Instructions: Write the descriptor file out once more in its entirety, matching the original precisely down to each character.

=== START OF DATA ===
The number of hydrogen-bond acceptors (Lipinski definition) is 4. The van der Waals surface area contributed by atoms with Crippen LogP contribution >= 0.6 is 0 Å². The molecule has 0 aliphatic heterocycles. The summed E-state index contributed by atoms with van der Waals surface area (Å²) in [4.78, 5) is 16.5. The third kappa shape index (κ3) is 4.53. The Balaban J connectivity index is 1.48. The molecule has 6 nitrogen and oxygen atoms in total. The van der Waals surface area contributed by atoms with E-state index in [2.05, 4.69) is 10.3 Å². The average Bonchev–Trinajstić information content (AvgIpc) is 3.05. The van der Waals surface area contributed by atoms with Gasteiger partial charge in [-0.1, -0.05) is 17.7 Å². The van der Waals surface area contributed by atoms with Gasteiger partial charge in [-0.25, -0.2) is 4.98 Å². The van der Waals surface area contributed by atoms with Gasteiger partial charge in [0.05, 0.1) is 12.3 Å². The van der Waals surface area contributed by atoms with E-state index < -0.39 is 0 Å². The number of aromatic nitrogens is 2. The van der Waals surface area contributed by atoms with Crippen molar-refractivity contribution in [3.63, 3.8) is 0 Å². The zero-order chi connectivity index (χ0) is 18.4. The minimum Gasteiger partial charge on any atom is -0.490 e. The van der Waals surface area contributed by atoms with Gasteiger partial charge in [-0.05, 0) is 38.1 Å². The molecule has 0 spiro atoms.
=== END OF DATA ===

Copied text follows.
The number of hydrogen-bond acceptors (Lipinski definition) is 4. The van der Waals surface area contributed by atoms with Crippen LogP contribution >= 0.6 is 0 Å². The molecule has 0 aliphatic heterocycles. The summed E-state index contributed by atoms with van der Waals surface area (Å²) in [4.78, 5) is 16.5. The third kappa shape index (κ3) is 4.53. The Balaban J connectivity index is 1.48. The molecule has 6 nitrogen and oxygen atoms in total. The van der Waals surface area contributed by atoms with E-state index in [2.05, 4.69) is 10.3 Å². The average Bonchev–Trinajstić information content (AvgIpc) is 3.05. The van der Waals surface area contributed by atoms with Gasteiger partial charge in [-0.1, -0.05) is 17.7 Å². The van der Waals surface area contributed by atoms with Gasteiger partial charge in [-0.25, -0.2) is 4.98 Å². The van der Waals surface area contributed by atoms with Gasteiger partial charge in [0.05, 0.1) is 12.3 Å². The van der Waals surface area contributed by atoms with E-state index < -0.39 is 0 Å². The number of aromatic nitrogens is 2. The van der Waals surface area contributed by atoms with Crippen molar-refractivity contribution in [3.63, 3.8) is 0 Å². The zero-order chi connectivity index (χ0) is 18.4. The minimum Gasteiger partial charge on any atom is -0.490 e. The van der Waals surface area contributed by atoms with Gasteiger partial charge in [-0.05, 0) is 38.1 Å². The molecule has 0 spiro atoms.